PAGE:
Obesity has become a global epidemic. Surgical treatment of obesity and metabolic disorders in China is increasing rapidly, but it is still a new discipline even to health professionals. Even physicians and other health-related professionals may not know much about bariatric surgery [7]. The knowledge and attitude of obesity and bariatric surgery has been seldom studied; thus, this study is important to investigate the knowledge and attitudes towards obesity and bariatric surgery in Chinese nurses.

Nurses’ Gender

There is a well-recognized gender bias among the nursing professionals, with majority of nurses being female worldwide. According to data released by the Chinese government department, there are 4.1 million registered nurses [8], of which only 100,000 are males [9]. Some studies have showed that the proportion of male nurses in the USA and UK is 10.69% and 6.6%, respectively, while in other countries, the proportion is 5% in Canada, 10.4% in Australia, 18% in Germany, 22.9% in Portugal, 25% in Philippines, and 29% in Iran [10]. The Nursing Council of Hong Kong showed that a total of 27,205 registered nurses were female, but only 3465 were male up to the end of 2012 [11].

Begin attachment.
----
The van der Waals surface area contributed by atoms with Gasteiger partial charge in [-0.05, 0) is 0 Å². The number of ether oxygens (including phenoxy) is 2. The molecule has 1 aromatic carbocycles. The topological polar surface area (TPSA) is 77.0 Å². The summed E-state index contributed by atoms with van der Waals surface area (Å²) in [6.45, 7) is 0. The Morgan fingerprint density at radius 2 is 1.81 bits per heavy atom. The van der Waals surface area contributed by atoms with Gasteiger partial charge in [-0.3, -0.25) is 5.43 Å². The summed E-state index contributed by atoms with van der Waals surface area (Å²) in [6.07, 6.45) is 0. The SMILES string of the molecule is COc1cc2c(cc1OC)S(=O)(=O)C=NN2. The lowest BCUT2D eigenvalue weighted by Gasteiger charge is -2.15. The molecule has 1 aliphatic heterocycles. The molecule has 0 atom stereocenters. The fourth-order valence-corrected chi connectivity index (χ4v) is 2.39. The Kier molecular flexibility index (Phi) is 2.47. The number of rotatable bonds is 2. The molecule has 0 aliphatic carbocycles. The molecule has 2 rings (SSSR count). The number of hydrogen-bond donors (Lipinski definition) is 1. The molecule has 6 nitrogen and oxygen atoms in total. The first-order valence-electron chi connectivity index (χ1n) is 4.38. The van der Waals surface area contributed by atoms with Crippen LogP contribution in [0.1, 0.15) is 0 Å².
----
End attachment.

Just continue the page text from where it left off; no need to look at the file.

Incidence of Obesity in the Participants

In this study, most of the nurses (65.2%) had a normal BMI, and the incidence of obesity was only 2.4%, which was lower than the Chinese general population [12]. But in a previous study from the USA, it was found that 30% and 18.7% of nurses were overweight and obese, respectively, and even 5.2% of nurses were morbidly obese [13]. The incidence of obesity among nurses from Germany and Hong Kong (China) was higher than that in mainland China [2, 3]. This may be caused by the differences in food, eating habits, and other aspects of people in mainland China from western countries and Hong Kong (China). At the same time, it may also explain the reasons why Chinese nurses have insufficient knowledge of obesity.